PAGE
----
Honestly, sporting in the city is shit. Technically you can get enough exercise by just sitting less and walking more, but taking a two-hour walk each day just because would leave me bored out of my mind after a week.

Get a skipping rope.
Bad air problem remains, but I guess that's an option. I'd be too ashamed to do it, I fear.

I bought a new bike instead. Walking gets boring quickly because you're quite limited in distance. Biking around lets you explore the outskirts of the city and look up nice spots that aren't that near your house. Not technically sport, but movement is movement and any moment away from my computer is positive.

Bikes get stolen by the hundreds a day here, though. Student cities are absolute shit for new bikes. I'm paying €15/month extra for a somewhat safe spot in the garage.
You don't have to do it in front of people, and if you did, you could pretend you were Rocky or something. Or just, you know, put up with it. Cycling is great too. Surely there's an indoor pool somewhere near you? The bad air wouldn't be a problem there.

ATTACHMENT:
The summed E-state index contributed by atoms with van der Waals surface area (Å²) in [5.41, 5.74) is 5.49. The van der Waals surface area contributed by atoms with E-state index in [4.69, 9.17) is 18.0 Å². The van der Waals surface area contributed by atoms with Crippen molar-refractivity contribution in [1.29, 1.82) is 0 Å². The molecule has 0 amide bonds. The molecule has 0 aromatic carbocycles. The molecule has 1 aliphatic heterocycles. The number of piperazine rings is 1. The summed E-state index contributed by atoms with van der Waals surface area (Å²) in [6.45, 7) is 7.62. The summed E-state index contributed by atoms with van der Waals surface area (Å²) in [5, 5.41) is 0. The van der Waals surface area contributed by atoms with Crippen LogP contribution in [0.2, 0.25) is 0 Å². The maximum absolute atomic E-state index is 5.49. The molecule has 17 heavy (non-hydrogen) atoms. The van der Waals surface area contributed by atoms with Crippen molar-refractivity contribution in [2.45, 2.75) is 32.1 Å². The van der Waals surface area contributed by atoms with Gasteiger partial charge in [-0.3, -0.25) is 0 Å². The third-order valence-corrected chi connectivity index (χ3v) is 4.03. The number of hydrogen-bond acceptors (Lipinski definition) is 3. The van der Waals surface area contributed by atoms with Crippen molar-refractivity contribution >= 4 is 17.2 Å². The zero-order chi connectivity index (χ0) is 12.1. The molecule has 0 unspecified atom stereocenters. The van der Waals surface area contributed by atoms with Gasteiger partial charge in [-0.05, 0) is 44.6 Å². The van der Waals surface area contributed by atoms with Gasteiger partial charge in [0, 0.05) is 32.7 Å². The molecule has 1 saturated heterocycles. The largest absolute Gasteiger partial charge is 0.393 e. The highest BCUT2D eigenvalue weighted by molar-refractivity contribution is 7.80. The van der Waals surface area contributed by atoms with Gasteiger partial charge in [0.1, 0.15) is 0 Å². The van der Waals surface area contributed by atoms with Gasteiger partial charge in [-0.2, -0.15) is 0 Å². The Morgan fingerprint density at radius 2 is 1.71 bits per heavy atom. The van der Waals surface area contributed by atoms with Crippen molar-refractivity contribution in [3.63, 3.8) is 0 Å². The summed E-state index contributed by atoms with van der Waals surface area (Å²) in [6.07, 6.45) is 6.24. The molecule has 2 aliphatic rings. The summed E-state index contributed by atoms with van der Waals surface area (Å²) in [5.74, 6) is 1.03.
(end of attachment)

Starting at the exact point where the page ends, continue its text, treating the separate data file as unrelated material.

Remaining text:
Already mentioned pools: they're terribly crowded.

I'm not saying it's impossible to do sports. I'm just saying city life seems to be designed to demotivate people.
A lot of people go to the gym. Then again my gym's incredibly crowded and incredibly expensive.
Beast Disch!
I would have weighed in on this sooner, but been through a lot of things since Thursday. My son, while getting ready for school suddenly quit breathing. We have been at the hospital since then and are waiting to have a surgery tomorrow (I hope) to put in place a trachea tube and g-button feeding tube. Due to this, I have decided to remove myself from this topic even though it started because of my remarks.